Eyes Without a Face, in all its reeling enchantment, is classic horror at its most spellbinding. Since the film’s release in 1960, Edith Scob’s vacant stare, damned beneath her featureless mask, has seized audiences to the point of revulsion. The story recycles Frankensteinian ideas of monsters and makers; a mutilated daughter and her ‘mad scientist’ father who nefariously recrafts her beauty at the cost of other women; yet Georges Franjus challenges tradition, cinematic and thematic, with unsuspecting, lyrical femininity. Extreme visual effects, some of which have caused audiences to faint, in oscillation with Scob’s ethereal, waif-like characterisation, posture Franjus’ macabre fantasy as essential, innovative cinema.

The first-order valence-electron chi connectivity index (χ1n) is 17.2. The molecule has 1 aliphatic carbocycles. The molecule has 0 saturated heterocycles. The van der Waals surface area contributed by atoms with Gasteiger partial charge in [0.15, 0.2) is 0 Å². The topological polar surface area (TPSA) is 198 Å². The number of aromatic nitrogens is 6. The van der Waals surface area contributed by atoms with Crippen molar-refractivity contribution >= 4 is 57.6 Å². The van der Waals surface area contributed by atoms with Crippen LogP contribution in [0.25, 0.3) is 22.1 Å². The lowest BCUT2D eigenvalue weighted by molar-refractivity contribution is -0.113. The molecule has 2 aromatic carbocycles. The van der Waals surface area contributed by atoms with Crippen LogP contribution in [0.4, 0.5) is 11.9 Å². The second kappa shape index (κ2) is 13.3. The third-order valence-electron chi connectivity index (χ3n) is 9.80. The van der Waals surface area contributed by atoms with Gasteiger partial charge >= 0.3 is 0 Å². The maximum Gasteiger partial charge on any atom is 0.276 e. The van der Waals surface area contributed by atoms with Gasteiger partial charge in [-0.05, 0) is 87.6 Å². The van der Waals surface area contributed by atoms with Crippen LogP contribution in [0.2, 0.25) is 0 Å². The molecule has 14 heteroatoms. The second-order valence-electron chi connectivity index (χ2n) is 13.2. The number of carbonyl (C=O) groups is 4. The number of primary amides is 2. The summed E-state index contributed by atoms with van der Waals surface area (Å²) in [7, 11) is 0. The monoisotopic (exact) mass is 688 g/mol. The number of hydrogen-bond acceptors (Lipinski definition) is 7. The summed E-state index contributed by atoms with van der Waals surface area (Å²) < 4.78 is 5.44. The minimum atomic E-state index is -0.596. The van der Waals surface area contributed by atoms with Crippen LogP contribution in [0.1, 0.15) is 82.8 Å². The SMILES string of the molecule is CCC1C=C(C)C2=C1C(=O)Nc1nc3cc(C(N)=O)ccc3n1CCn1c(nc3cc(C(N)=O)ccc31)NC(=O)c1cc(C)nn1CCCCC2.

Eyes Without a Face is a haunted house by way of New Wave stylisation; a melodic feast for the senses. It is precisely the tragedy of a beautiful woman disfigured, visually coded as a pair of eyes attached to a body, forced to view the world from an unhealable wound, which casts light on the audience who, much like a pair of disembodied eyes, peer into this carnival of horror — daring to look, unable to break their gaze.